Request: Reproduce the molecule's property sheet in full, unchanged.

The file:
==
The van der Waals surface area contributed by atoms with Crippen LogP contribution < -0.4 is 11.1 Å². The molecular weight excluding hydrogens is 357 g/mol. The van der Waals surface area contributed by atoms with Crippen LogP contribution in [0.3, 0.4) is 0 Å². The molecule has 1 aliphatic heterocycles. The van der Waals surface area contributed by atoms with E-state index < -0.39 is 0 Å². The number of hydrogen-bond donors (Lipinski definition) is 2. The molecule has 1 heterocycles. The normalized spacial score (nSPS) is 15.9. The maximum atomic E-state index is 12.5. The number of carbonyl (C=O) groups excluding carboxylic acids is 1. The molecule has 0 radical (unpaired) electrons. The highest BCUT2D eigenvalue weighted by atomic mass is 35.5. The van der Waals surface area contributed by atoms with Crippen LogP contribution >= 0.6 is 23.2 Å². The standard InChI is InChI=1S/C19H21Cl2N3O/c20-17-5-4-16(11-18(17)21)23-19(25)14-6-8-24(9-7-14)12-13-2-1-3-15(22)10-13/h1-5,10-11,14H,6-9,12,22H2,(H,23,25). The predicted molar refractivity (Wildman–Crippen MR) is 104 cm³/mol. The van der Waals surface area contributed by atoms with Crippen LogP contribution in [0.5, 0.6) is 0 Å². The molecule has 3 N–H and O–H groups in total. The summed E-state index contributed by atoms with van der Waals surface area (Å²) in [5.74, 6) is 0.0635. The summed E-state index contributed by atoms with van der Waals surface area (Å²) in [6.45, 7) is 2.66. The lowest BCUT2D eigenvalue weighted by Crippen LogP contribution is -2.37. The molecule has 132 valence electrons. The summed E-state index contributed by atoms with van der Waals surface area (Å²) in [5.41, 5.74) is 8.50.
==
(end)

The van der Waals surface area contributed by atoms with Crippen LogP contribution < -0.4 is 11.1 Å². The molecular weight excluding hydrogens is 357 g/mol. The van der Waals surface area contributed by atoms with Crippen LogP contribution in [0.3, 0.4) is 0 Å². The molecule has 1 aliphatic heterocycles. The van der Waals surface area contributed by atoms with E-state index < -0.39 is 0 Å². The number of hydrogen-bond donors (Lipinski definition) is 2. The molecule has 1 heterocycles. The normalized spacial score (nSPS) is 15.9. The maximum atomic E-state index is 12.5. The number of carbonyl (C=O) groups excluding carboxylic acids is 1. The molecule has 0 radical (unpaired) electrons. The highest BCUT2D eigenvalue weighted by atomic mass is 35.5. The van der Waals surface area contributed by atoms with Crippen LogP contribution >= 0.6 is 23.2 Å². The standard InChI is InChI=1S/C19H21Cl2N3O/c20-17-5-4-16(11-18(17)21)23-19(25)14-6-8-24(9-7-14)12-13-2-1-3-15(22)10-13/h1-5,10-11,14H,6-9,12,22H2,(H,23,25). The predicted molar refractivity (Wildman–Crippen MR) is 104 cm³/mol. The van der Waals surface area contributed by atoms with Crippen LogP contribution in [0.5, 0.6) is 0 Å². The molecule has 3 N–H and O–H groups in total. The summed E-state index contributed by atoms with van der Waals surface area (Å²) in [5.74, 6) is 0.0635. The summed E-state index contributed by atoms with van der Waals surface area (Å²) in [6.45, 7) is 2.66. The lowest BCUT2D eigenvalue weighted by Crippen LogP contribution is -2.37. The molecule has 132 valence electrons. The summed E-state index contributed by atoms with van der Waals surface area (Å²) in [5.41, 5.74) is 8.50.